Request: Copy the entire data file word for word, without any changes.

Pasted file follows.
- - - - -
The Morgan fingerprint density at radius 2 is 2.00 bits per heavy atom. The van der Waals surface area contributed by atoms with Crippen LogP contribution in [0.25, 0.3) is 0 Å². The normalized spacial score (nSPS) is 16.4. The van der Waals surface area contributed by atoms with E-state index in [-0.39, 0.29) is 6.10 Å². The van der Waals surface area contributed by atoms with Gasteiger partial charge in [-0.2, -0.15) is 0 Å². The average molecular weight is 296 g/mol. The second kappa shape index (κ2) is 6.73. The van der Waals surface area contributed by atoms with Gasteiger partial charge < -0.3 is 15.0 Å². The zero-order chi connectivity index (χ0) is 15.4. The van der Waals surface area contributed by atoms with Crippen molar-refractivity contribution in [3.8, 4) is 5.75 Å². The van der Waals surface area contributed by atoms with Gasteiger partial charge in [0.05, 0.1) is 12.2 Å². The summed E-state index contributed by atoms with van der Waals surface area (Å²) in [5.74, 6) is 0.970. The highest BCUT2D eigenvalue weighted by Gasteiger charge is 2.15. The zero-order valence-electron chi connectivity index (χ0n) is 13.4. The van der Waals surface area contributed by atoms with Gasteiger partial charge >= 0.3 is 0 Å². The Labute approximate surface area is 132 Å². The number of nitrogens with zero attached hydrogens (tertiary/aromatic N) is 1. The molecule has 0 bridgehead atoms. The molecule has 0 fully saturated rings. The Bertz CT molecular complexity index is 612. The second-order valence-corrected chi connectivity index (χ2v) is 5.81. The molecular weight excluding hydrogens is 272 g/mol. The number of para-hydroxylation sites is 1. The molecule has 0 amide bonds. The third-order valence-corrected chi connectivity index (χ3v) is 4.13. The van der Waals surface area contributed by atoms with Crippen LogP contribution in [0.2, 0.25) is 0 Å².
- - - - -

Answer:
The Morgan fingerprint density at radius 2 is 2.00 bits per heavy atom. The van der Waals surface area contributed by atoms with Crippen LogP contribution in [0.25, 0.3) is 0 Å². The normalized spacial score (nSPS) is 16.4. The van der Waals surface area contributed by atoms with E-state index in [-0.39, 0.29) is 6.10 Å². The van der Waals surface area contributed by atoms with Gasteiger partial charge in [-0.2, -0.15) is 0 Å². The average molecular weight is 296 g/mol. The second kappa shape index (κ2) is 6.73. The van der Waals surface area contributed by atoms with Gasteiger partial charge < -0.3 is 15.0 Å². The zero-order chi connectivity index (χ0) is 15.4. The van der Waals surface area contributed by atoms with Crippen molar-refractivity contribution in [3.8, 4) is 5.75 Å². The van der Waals surface area contributed by atoms with Gasteiger partial charge in [0.05, 0.1) is 12.2 Å². The summed E-state index contributed by atoms with van der Waals surface area (Å²) in [5.74, 6) is 0.970. The highest BCUT2D eigenvalue weighted by Gasteiger charge is 2.15. The zero-order valence-electron chi connectivity index (χ0n) is 13.4. The van der Waals surface area contributed by atoms with Gasteiger partial charge >= 0.3 is 0 Å². The Labute approximate surface area is 132 Å². The number of nitrogens with zero attached hydrogens (tertiary/aromatic N) is 1. The molecule has 0 bridgehead atoms. The molecule has 0 fully saturated rings. The Bertz CT molecular complexity index is 612. The second-order valence-corrected chi connectivity index (χ2v) is 5.81. The molecular weight excluding hydrogens is 272 g/mol. The number of para-hydroxylation sites is 1. The molecule has 0 amide bonds. The third-order valence-corrected chi connectivity index (χ3v) is 4.13. The van der Waals surface area contributed by atoms with Crippen LogP contribution in [0.2, 0.25) is 0 Å².